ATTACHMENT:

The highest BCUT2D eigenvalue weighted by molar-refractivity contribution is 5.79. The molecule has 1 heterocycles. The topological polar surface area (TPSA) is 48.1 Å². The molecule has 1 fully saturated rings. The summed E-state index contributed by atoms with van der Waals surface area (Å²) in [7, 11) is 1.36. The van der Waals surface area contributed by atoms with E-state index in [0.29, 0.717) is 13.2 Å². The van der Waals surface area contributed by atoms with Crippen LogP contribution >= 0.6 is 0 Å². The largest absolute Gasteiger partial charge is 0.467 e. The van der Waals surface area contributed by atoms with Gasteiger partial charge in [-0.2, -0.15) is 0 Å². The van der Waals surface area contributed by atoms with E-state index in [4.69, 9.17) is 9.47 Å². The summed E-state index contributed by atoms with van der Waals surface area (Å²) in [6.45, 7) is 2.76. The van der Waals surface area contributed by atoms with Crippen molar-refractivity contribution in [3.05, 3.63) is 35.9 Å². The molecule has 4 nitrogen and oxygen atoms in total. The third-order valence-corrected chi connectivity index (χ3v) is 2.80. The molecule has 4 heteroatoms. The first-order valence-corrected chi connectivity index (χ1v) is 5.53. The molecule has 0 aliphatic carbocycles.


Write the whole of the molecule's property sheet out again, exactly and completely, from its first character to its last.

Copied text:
The highest BCUT2D eigenvalue weighted by molar-refractivity contribution is 5.79. The molecule has 1 heterocycles. The topological polar surface area (TPSA) is 48.1 Å². The molecule has 1 fully saturated rings. The summed E-state index contributed by atoms with van der Waals surface area (Å²) in [7, 11) is 1.36. The van der Waals surface area contributed by atoms with E-state index in [0.29, 0.717) is 13.2 Å². The van der Waals surface area contributed by atoms with Crippen LogP contribution >= 0.6 is 0 Å². The largest absolute Gasteiger partial charge is 0.467 e. The van der Waals surface area contributed by atoms with Gasteiger partial charge in [-0.2, -0.15) is 0 Å². The van der Waals surface area contributed by atoms with E-state index in [4.69, 9.17) is 9.47 Å². The summed E-state index contributed by atoms with van der Waals surface area (Å²) in [6.45, 7) is 2.76. The van der Waals surface area contributed by atoms with Crippen molar-refractivity contribution in [3.05, 3.63) is 35.9 Å². The molecule has 4 nitrogen and oxygen atoms in total. The third-order valence-corrected chi connectivity index (χ3v) is 2.80. The molecule has 4 heteroatoms. The first-order valence-corrected chi connectivity index (χ1v) is 5.53. The molecule has 0 aliphatic carbocycles.